off the cuff: An English learning podcast: Phrasal verbs

off the cuff: An English learning podcast: Phrasal verbs

In episode 13 of off the cuff: An English Learning Podcast: Phrasal Verbs, we are using just that!!! Phrasal verbs! We start off with our typical off the cuff style of improvisation but then we mix things up to use a total of 27 phrasal verbs in just a short conversation. Phrasal verbs are everywhere in English and if you want to understand natives and speak like one, you need to start using them today.

Phrasal verbs from minute 0 – 1

Off the cuff

  • to do something without preparation. To improvise.
    • On out podcast, off the cuff, we do not prepare things beforehand, we try to improvise and go off the cuff with our ideas so that it is more natural for our listeners.

Opened up

open up can mean different things depending on the topic.

  • It can mean to open a door for example.
    • Open up the window and let some air in.
  • It can also mean to start to talk more about yourself and how you feel.
    • If you don’t open up about how you’re feeling, you will never start feeling better.
  • It can mean to become available to new things.
    • Living abroad has really opened her up to new experiences. 
  • Here, Clare is asking Annie if she has been literally out on the street lately since COVID has had everyone inside their homes for so long.
    • I’m having a hard time getting my parents to open up and get outside ever since COVID started.

Floating around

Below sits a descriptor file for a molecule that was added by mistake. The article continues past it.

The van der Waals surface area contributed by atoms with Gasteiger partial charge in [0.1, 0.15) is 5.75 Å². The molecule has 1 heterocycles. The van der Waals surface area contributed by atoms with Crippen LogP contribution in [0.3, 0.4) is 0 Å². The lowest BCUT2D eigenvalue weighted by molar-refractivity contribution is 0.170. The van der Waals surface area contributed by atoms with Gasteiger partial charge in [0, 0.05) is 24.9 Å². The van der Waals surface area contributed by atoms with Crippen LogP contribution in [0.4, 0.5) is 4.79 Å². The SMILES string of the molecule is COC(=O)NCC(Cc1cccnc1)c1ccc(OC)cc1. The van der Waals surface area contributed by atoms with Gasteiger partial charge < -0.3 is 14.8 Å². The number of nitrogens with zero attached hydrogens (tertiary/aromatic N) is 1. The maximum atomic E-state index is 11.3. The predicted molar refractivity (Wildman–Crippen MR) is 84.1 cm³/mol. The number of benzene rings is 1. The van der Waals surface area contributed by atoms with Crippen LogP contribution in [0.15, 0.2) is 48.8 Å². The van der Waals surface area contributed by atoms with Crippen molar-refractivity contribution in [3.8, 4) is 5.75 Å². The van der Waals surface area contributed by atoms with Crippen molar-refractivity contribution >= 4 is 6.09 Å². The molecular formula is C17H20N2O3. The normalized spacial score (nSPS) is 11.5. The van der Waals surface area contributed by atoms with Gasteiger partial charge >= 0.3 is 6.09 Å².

Floating around has two slightly different meanings.

  • If something is floating around it is not far away but you cannot see exactly where.
    • She let the balloon go and it is floating around somewhere outside.
  • If an idea or story floats around, it is repeated by a lot of people.
    • The fact that he is running for governor has been floating around for months.  

Come out of

  • This refers to what we can extract from a situation. It’s the result of a situation.
    • The best thing to come out of me losing my job was finding this new one. I’m much happier now.

Going back

There are three different definitions for this phrasal verb.

  • to return to a place or time.
    • I’d like to go back to when my kids were little again.
  • To be returned.
    • When do the library books need to be returned?
  • To have existed since a certain time.
    • The Cathedral goes back to the 15th century.


There are two definitions for walk through.

  • To check on something in order to find possible problems.
    • I did a walk-through of the school to see what it was like before I enrolled my children there.
  • Giving a detailed explanation of something.
    • Let me walk you through the instructions.

Phrasal verbs from minute 1 – 3.30

Look at

  • to observe or consider something in a certain way.
    • We were looking at buying a new home, but I’ll think we will wait.
    • We were looking at the ducklings in the pond this morning.

Connect with

  • to feel a connection with someone.
    • After 20 years of not seeing each other, Annie connected with her old friend. 

Keep going

  • to continue to do something.
    • Even if you may make some mistakes, you must keep going and eventually you will speak fluently.

Get on

  • to get along. To have a good relationship with someone.
    • He doesn’t really get on with his family ever since the accident.

Bring on

To bring something on can have two different meanings.

  • a request for something to occur.
    • We asked the waiter to bring on the ice cream after we finished dinner.
  • to be the cause of something bad.
    • His lung cancer was brought on by his smoking.

Move on

Although move on has two different meanings, they are very similar.

  • to continue with something.
    • Now that you passed the B2 English test, you should move on to the next level.
  • To leave a place to go somewhere else.